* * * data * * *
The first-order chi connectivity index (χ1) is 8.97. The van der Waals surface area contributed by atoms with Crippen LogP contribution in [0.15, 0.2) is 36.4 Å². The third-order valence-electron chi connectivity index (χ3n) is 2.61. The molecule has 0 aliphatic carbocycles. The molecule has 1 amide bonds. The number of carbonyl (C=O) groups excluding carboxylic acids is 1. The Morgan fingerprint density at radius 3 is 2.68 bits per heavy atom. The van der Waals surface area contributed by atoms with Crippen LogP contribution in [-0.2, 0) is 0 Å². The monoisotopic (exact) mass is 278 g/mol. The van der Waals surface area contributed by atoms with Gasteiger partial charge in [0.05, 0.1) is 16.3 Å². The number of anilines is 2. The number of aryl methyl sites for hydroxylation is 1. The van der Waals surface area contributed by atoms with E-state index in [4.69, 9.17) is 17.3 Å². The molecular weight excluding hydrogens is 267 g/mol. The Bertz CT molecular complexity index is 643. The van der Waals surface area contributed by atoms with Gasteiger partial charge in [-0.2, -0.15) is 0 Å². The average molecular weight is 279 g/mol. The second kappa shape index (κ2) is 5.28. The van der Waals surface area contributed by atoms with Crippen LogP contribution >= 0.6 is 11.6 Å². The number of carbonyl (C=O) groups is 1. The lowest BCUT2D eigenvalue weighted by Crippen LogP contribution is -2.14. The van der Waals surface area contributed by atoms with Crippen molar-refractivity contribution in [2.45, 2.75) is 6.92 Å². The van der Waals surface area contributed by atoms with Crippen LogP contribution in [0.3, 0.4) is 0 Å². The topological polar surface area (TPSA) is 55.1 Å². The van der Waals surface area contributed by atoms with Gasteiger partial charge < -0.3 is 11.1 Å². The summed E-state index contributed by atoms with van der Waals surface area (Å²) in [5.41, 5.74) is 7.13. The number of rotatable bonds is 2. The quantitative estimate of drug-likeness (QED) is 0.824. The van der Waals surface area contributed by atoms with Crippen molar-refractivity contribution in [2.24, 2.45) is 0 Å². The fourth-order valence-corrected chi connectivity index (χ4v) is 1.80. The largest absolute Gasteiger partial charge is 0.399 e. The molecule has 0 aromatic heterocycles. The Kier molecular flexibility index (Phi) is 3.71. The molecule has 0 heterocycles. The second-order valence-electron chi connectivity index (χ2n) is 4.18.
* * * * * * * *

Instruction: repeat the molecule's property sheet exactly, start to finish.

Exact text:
The first-order chi connectivity index (χ1) is 8.97. The van der Waals surface area contributed by atoms with Crippen LogP contribution in [0.15, 0.2) is 36.4 Å². The third-order valence-electron chi connectivity index (χ3n) is 2.61. The molecule has 0 aliphatic carbocycles. The molecule has 1 amide bonds. The number of carbonyl (C=O) groups excluding carboxylic acids is 1. The Morgan fingerprint density at radius 3 is 2.68 bits per heavy atom. The van der Waals surface area contributed by atoms with Crippen LogP contribution in [-0.2, 0) is 0 Å². The monoisotopic (exact) mass is 278 g/mol. The van der Waals surface area contributed by atoms with Gasteiger partial charge in [0.05, 0.1) is 16.3 Å². The number of anilines is 2. The number of aryl methyl sites for hydroxylation is 1. The van der Waals surface area contributed by atoms with E-state index in [4.69, 9.17) is 17.3 Å². The molecular weight excluding hydrogens is 267 g/mol. The Bertz CT molecular complexity index is 643. The van der Waals surface area contributed by atoms with Gasteiger partial charge in [-0.2, -0.15) is 0 Å². The average molecular weight is 279 g/mol. The second kappa shape index (κ2) is 5.28. The van der Waals surface area contributed by atoms with Crippen LogP contribution >= 0.6 is 11.6 Å². The number of carbonyl (C=O) groups is 1. The lowest BCUT2D eigenvalue weighted by Crippen LogP contribution is -2.14. The van der Waals surface area contributed by atoms with Crippen molar-refractivity contribution in [2.45, 2.75) is 6.92 Å². The van der Waals surface area contributed by atoms with Crippen LogP contribution in [0.3, 0.4) is 0 Å². The topological polar surface area (TPSA) is 55.1 Å². The van der Waals surface area contributed by atoms with Gasteiger partial charge < -0.3 is 11.1 Å². The summed E-state index contributed by atoms with van der Waals surface area (Å²) in [5.41, 5.74) is 7.13. The number of rotatable bonds is 2. The quantitative estimate of drug-likeness (QED) is 0.824. The van der Waals surface area contributed by atoms with Crippen molar-refractivity contribution in [2.24, 2.45) is 0 Å². The fourth-order valence-corrected chi connectivity index (χ4v) is 1.80. The largest absolute Gasteiger partial charge is 0.399 e. The molecule has 0 aromatic heterocycles. The Kier molecular flexibility index (Phi) is 3.71. The molecule has 0 heterocycles. The second-order valence-electron chi connectivity index (χ2n) is 4.18.